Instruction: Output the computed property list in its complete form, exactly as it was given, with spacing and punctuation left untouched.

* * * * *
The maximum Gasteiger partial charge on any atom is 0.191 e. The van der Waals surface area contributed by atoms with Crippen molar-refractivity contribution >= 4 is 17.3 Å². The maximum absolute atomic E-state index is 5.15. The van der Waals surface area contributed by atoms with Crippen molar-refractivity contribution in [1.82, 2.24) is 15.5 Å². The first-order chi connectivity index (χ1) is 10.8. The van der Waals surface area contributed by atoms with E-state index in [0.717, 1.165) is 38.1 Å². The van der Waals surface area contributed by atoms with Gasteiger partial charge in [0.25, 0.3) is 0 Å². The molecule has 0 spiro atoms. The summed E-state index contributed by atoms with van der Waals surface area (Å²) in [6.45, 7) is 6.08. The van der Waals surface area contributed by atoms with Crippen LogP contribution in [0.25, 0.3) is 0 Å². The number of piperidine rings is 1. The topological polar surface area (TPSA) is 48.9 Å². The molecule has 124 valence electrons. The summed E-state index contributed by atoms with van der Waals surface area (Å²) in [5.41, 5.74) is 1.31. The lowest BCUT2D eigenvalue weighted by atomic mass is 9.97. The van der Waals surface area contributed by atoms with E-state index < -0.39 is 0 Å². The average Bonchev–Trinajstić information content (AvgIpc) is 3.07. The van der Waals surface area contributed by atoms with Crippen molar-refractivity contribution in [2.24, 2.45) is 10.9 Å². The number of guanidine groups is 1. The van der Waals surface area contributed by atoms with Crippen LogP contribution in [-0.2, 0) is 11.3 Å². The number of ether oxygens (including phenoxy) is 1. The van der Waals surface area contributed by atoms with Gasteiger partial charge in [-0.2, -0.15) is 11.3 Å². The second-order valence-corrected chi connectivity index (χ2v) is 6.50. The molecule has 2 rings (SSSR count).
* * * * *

The maximum Gasteiger partial charge on any atom is 0.191 e. The van der Waals surface area contributed by atoms with Crippen molar-refractivity contribution >= 4 is 17.3 Å². The maximum absolute atomic E-state index is 5.15. The van der Waals surface area contributed by atoms with Crippen molar-refractivity contribution in [1.82, 2.24) is 15.5 Å². The first-order chi connectivity index (χ1) is 10.8. The van der Waals surface area contributed by atoms with E-state index in [0.717, 1.165) is 38.1 Å². The van der Waals surface area contributed by atoms with Gasteiger partial charge in [0.25, 0.3) is 0 Å². The molecule has 0 spiro atoms. The summed E-state index contributed by atoms with van der Waals surface area (Å²) in [6.45, 7) is 6.08. The van der Waals surface area contributed by atoms with Crippen LogP contribution in [0.25, 0.3) is 0 Å². The number of piperidine rings is 1. The topological polar surface area (TPSA) is 48.9 Å². The molecule has 124 valence electrons. The summed E-state index contributed by atoms with van der Waals surface area (Å²) in [5.41, 5.74) is 1.31. The lowest BCUT2D eigenvalue weighted by atomic mass is 9.97. The van der Waals surface area contributed by atoms with E-state index < -0.39 is 0 Å². The average Bonchev–Trinajstić information content (AvgIpc) is 3.07. The van der Waals surface area contributed by atoms with Crippen molar-refractivity contribution in [2.24, 2.45) is 10.9 Å². The number of guanidine groups is 1. The van der Waals surface area contributed by atoms with Crippen LogP contribution in [-0.2, 0) is 11.3 Å². The number of ether oxygens (including phenoxy) is 1. The van der Waals surface area contributed by atoms with Gasteiger partial charge in [-0.2, -0.15) is 11.3 Å². The second-order valence-corrected chi connectivity index (χ2v) is 6.50. The molecule has 2 rings (SSSR count).